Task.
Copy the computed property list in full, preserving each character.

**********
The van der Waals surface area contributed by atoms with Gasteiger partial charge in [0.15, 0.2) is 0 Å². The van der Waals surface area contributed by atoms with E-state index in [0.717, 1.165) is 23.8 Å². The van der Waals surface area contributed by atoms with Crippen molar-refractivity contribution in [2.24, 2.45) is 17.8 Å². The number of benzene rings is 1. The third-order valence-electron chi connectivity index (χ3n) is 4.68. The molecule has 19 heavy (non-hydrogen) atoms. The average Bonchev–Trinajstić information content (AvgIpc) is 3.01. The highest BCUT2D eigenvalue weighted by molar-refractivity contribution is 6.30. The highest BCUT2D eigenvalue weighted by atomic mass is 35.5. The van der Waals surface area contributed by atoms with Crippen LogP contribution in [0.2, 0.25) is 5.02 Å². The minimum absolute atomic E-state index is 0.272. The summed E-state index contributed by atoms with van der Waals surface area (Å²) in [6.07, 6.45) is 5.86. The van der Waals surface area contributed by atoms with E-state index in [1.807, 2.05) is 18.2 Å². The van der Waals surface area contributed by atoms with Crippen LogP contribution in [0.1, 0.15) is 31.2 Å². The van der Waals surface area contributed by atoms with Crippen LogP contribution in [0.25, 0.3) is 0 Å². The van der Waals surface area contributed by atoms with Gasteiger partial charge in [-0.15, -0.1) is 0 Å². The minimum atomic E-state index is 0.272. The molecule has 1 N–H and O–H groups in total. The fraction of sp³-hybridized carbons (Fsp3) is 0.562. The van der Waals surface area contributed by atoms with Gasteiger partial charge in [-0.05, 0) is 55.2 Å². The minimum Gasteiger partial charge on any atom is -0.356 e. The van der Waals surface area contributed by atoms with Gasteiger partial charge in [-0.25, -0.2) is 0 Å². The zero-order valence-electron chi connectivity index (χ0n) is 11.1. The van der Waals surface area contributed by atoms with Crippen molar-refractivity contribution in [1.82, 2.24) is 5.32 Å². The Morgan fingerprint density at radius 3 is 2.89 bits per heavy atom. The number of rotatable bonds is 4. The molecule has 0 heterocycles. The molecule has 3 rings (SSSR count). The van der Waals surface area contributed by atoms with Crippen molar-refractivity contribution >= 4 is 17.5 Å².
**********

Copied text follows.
The van der Waals surface area contributed by atoms with Gasteiger partial charge in [0.15, 0.2) is 0 Å². The van der Waals surface area contributed by atoms with E-state index in [0.717, 1.165) is 23.8 Å². The van der Waals surface area contributed by atoms with Crippen molar-refractivity contribution in [2.24, 2.45) is 17.8 Å². The number of benzene rings is 1. The third-order valence-electron chi connectivity index (χ3n) is 4.68. The molecule has 19 heavy (non-hydrogen) atoms. The average Bonchev–Trinajstić information content (AvgIpc) is 3.01. The highest BCUT2D eigenvalue weighted by molar-refractivity contribution is 6.30. The highest BCUT2D eigenvalue weighted by atomic mass is 35.5. The van der Waals surface area contributed by atoms with Crippen LogP contribution in [0.2, 0.25) is 5.02 Å². The minimum absolute atomic E-state index is 0.272. The summed E-state index contributed by atoms with van der Waals surface area (Å²) in [6.07, 6.45) is 5.86. The van der Waals surface area contributed by atoms with E-state index in [1.807, 2.05) is 18.2 Å². The van der Waals surface area contributed by atoms with Crippen LogP contribution in [0.1, 0.15) is 31.2 Å². The van der Waals surface area contributed by atoms with Crippen LogP contribution in [0.25, 0.3) is 0 Å². The van der Waals surface area contributed by atoms with Gasteiger partial charge in [-0.15, -0.1) is 0 Å². The minimum atomic E-state index is 0.272. The molecule has 1 N–H and O–H groups in total. The fraction of sp³-hybridized carbons (Fsp3) is 0.562. The van der Waals surface area contributed by atoms with Gasteiger partial charge in [-0.05, 0) is 55.2 Å². The minimum Gasteiger partial charge on any atom is -0.356 e. The van der Waals surface area contributed by atoms with Gasteiger partial charge in [-0.25, -0.2) is 0 Å². The zero-order valence-electron chi connectivity index (χ0n) is 11.1. The van der Waals surface area contributed by atoms with Crippen molar-refractivity contribution in [1.82, 2.24) is 5.32 Å². The Morgan fingerprint density at radius 3 is 2.89 bits per heavy atom. The number of rotatable bonds is 4. The molecule has 0 heterocycles. The molecule has 3 rings (SSSR count). The van der Waals surface area contributed by atoms with Crippen molar-refractivity contribution >= 4 is 17.5 Å².